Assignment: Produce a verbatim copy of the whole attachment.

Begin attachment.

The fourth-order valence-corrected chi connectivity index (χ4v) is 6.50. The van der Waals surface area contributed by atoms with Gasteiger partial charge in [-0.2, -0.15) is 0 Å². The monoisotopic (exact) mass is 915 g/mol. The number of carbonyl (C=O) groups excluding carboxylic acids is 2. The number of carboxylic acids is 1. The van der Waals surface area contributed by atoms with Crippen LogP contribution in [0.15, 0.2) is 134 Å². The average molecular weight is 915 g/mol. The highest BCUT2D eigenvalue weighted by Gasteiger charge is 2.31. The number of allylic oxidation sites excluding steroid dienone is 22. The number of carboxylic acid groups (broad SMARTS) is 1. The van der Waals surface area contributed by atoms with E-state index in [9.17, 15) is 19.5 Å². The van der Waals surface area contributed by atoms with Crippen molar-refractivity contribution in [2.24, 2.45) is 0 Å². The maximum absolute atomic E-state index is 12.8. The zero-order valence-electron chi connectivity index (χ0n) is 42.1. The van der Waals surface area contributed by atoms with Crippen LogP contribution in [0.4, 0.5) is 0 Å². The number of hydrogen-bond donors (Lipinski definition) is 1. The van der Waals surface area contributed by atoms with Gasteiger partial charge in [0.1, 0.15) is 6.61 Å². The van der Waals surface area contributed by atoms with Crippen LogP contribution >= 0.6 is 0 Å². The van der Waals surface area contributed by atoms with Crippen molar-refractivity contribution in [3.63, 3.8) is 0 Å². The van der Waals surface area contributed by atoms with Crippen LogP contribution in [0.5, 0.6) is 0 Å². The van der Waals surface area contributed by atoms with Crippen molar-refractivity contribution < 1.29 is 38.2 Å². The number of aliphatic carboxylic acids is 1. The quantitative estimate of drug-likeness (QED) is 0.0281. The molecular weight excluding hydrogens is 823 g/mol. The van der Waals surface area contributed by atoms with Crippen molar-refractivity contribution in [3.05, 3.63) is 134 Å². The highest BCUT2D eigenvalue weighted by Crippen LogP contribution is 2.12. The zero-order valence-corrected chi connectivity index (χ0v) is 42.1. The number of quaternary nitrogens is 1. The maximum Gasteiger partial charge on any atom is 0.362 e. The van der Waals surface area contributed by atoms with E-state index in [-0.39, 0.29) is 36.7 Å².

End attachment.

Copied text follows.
The fourth-order valence-corrected chi connectivity index (χ4v) is 6.50. The van der Waals surface area contributed by atoms with Gasteiger partial charge in [-0.2, -0.15) is 0 Å². The monoisotopic (exact) mass is 915 g/mol. The number of carbonyl (C=O) groups excluding carboxylic acids is 2. The number of carboxylic acids is 1. The van der Waals surface area contributed by atoms with Crippen LogP contribution in [0.15, 0.2) is 134 Å². The average molecular weight is 915 g/mol. The highest BCUT2D eigenvalue weighted by Gasteiger charge is 2.31. The number of allylic oxidation sites excluding steroid dienone is 22. The number of carboxylic acid groups (broad SMARTS) is 1. The van der Waals surface area contributed by atoms with E-state index in [9.17, 15) is 19.5 Å². The van der Waals surface area contributed by atoms with Crippen molar-refractivity contribution in [2.24, 2.45) is 0 Å². The maximum absolute atomic E-state index is 12.8. The zero-order valence-electron chi connectivity index (χ0n) is 42.1. The van der Waals surface area contributed by atoms with Crippen LogP contribution in [0.4, 0.5) is 0 Å². The number of hydrogen-bond donors (Lipinski definition) is 1. The van der Waals surface area contributed by atoms with Gasteiger partial charge in [0.1, 0.15) is 6.61 Å². The van der Waals surface area contributed by atoms with Crippen LogP contribution >= 0.6 is 0 Å². The van der Waals surface area contributed by atoms with Crippen molar-refractivity contribution in [3.63, 3.8) is 0 Å². The van der Waals surface area contributed by atoms with Crippen LogP contribution in [0.5, 0.6) is 0 Å². The van der Waals surface area contributed by atoms with Crippen molar-refractivity contribution < 1.29 is 38.2 Å². The number of aliphatic carboxylic acids is 1. The quantitative estimate of drug-likeness (QED) is 0.0281. The molecular weight excluding hydrogens is 823 g/mol. The van der Waals surface area contributed by atoms with Crippen molar-refractivity contribution in [3.05, 3.63) is 134 Å². The highest BCUT2D eigenvalue weighted by Crippen LogP contribution is 2.12. The zero-order valence-corrected chi connectivity index (χ0v) is 42.1. The number of quaternary nitrogens is 1. The maximum Gasteiger partial charge on any atom is 0.362 e. The van der Waals surface area contributed by atoms with E-state index in [-0.39, 0.29) is 36.7 Å².